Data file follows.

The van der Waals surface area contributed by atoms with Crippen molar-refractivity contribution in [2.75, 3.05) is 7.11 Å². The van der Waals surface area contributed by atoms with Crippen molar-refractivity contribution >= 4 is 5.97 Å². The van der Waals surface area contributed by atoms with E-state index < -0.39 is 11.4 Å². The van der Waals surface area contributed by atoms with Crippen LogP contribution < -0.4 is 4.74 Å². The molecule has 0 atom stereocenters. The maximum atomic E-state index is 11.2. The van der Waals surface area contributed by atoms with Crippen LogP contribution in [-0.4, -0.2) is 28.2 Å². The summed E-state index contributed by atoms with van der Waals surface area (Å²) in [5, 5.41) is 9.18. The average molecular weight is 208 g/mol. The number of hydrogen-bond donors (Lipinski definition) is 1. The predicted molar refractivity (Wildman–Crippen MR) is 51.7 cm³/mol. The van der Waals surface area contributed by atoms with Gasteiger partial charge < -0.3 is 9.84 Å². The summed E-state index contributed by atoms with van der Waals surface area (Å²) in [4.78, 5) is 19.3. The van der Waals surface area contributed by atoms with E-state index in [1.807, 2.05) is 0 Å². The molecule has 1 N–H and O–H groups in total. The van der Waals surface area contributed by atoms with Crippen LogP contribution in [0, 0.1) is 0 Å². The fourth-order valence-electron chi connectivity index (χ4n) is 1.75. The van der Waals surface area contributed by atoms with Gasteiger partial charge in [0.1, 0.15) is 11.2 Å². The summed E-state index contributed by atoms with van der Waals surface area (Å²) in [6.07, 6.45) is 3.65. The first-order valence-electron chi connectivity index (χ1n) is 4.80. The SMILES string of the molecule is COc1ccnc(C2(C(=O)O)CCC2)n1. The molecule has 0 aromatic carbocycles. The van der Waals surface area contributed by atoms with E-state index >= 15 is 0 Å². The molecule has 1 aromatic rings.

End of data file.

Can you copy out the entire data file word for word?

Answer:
The van der Waals surface area contributed by atoms with Crippen molar-refractivity contribution in [2.75, 3.05) is 7.11 Å². The van der Waals surface area contributed by atoms with Crippen molar-refractivity contribution >= 4 is 5.97 Å². The van der Waals surface area contributed by atoms with E-state index < -0.39 is 11.4 Å². The van der Waals surface area contributed by atoms with Crippen LogP contribution < -0.4 is 4.74 Å². The molecule has 0 atom stereocenters. The maximum atomic E-state index is 11.2. The van der Waals surface area contributed by atoms with Crippen LogP contribution in [-0.4, -0.2) is 28.2 Å². The summed E-state index contributed by atoms with van der Waals surface area (Å²) in [5, 5.41) is 9.18. The average molecular weight is 208 g/mol. The number of hydrogen-bond donors (Lipinski definition) is 1. The predicted molar refractivity (Wildman–Crippen MR) is 51.7 cm³/mol. The van der Waals surface area contributed by atoms with Gasteiger partial charge < -0.3 is 9.84 Å². The summed E-state index contributed by atoms with van der Waals surface area (Å²) in [4.78, 5) is 19.3. The van der Waals surface area contributed by atoms with E-state index in [1.807, 2.05) is 0 Å². The molecule has 1 N–H and O–H groups in total. The van der Waals surface area contributed by atoms with Crippen LogP contribution in [0, 0.1) is 0 Å². The fourth-order valence-electron chi connectivity index (χ4n) is 1.75. The van der Waals surface area contributed by atoms with Gasteiger partial charge in [0.1, 0.15) is 11.2 Å². The summed E-state index contributed by atoms with van der Waals surface area (Å²) in [6.07, 6.45) is 3.65. The first-order valence-electron chi connectivity index (χ1n) is 4.80. The SMILES string of the molecule is COc1ccnc(C2(C(=O)O)CCC2)n1. The molecule has 0 aromatic carbocycles. The van der Waals surface area contributed by atoms with E-state index >= 15 is 0 Å². The molecule has 1 aromatic rings.